From the Farm: EPA and Ethanol


CENTRAL ILLINOIS (WCIA) — Ethanol is lower in price and in carbon than gasoline, but is having a difficult time overcoming policies of the Environmental Protection Agency.

The recent EPA decision on biofuels had some positives, but federal lobbyist David Crowe, who works for Illinois Corn Growers, says there were also some negatives.

“They’ve back-pedaled bigtime, and a lot of it is the whole acceleration of electric vehicles. But what they are assuming is: the whole country can and wants to go electric overnight. There’s none of the infrastructure for that,” Crowe said. “There’s not enough chips, there’s not enough batteries, and I would argue that the ethanol industry and the automobile industry has done a tremendous amount of work on reducing pollution, on reducing carbon exposure. We’re way better than the average American realizes in terms of our environmental record.”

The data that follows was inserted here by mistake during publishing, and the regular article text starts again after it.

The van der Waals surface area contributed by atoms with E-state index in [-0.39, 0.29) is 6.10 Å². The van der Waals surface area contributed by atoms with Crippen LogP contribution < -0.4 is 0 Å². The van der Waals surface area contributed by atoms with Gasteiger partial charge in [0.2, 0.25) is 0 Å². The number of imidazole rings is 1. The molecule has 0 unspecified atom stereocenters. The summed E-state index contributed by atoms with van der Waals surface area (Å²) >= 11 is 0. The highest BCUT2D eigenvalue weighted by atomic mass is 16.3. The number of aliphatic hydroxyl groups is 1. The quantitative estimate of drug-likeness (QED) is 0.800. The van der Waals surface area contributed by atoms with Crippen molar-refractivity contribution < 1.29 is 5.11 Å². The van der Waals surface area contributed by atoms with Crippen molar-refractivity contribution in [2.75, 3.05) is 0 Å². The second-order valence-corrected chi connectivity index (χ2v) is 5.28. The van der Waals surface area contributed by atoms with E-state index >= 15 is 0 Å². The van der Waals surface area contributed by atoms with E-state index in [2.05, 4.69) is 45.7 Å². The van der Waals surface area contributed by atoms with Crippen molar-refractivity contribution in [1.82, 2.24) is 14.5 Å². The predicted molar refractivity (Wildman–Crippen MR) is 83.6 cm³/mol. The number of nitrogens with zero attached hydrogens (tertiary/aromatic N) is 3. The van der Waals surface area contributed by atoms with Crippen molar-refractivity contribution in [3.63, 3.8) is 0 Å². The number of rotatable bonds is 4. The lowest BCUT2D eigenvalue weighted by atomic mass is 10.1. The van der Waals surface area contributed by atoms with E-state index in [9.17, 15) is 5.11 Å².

And Crowe says farmers should be aware of other facets of agriculture production where EPA wants to be involved.

“They should keep a close eye on these attacks on individual pesticides. They should be very mindful of the fact that EPA wants to regulate 94% of the nation’s water even most of it is controlled by the states. And it overrides all of the state laws,” Crowe said. “And they should look at these carbon credits and look at the amount of money being thrown at carbon capture and see if we can get some of that money for ourselves, because I think there will be plenty of money for that.”

Will EPA get involved in some of the offers that companies give to farmers about sequestering carbon in a cornfield?

“I’m guessing they will because the regulations on this and the science on this is still not that exact. And so EPA is going to be the referee or judge, if you will, and they are going to play a big role,” Crowe said. “And if history is any indicator, they won’t necessarily be friendly to us without a lot of intervention.”

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